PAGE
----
Online review site Yelp’s star rating system does not make it responsible for negative reviews of businesses because it is based on user input, a federal appeals court ruled on Monday, dismissing a libel lawsuit filed against Yelp by a Washington state locksmith company owner.
The 9th U.S. Circuit Court of Appeals said the star rating system that Yelp features is not content created by the company that helps guide people to everything from restaurants to plumbers. Under federal law, the decision said, Yelp is not liable for content its users post.
The ruling focused on the libel lawsuit filed by Douglas Kimzey, a locksmith business owner in Redmond, Washington. The court said Kimzey’s business received a negative review on Yelp in 2011. The review by a person identified in court documents only as “Sarah K” gave Kimzey’s company one star out of five, saying it was slow to respond to a car lockout and then overcharged.
Kimzey said he plans to appeal the decision to a larger panel of the appeals court. He claimed the negative review was actually about another business, and said Yelp transferred it to his company in an attempt to extort him to pay to advertise with the company.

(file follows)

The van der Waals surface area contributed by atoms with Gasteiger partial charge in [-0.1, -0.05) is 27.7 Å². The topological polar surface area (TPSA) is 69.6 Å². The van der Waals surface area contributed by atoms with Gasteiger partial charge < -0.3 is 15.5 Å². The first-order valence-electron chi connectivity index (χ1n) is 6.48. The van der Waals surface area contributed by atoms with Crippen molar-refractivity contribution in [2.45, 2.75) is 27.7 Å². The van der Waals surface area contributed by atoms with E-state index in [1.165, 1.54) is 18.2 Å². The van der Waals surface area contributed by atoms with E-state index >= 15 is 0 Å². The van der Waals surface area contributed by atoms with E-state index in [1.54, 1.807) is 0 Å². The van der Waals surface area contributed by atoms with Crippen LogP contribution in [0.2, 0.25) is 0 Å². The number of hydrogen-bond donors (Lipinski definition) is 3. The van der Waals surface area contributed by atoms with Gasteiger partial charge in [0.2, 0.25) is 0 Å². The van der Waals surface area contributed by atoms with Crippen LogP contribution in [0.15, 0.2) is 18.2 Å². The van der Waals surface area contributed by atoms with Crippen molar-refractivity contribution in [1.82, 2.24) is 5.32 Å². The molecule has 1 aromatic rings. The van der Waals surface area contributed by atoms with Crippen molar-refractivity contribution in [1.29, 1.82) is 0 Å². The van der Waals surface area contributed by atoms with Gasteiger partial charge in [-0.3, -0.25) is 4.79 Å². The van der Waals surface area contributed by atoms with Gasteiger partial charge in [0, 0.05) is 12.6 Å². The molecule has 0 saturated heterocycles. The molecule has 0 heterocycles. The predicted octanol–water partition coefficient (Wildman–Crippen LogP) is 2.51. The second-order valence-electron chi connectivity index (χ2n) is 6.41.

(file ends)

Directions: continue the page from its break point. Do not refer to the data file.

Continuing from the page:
The appeals court called Kimzey’s allegations “threadbare” and said there was no evidence presented that Yelp fabricated content under a third party’s identity.
“We fail to see how Yelp’s rating system, which is based on rating inputs from third parties and which reduces this information into a single, aggregate metric is anything other than user-generated data,” said Circuit Judge M. Margaret McKeown, writing for a unanimous three-judge panel decision.
The appeals court has ruled previously that the 1996 Communications Decency Act lets websites provide “neutral tools” to post material online and that they cannot be held liable for libelous or potentially libelous material posted by third parties.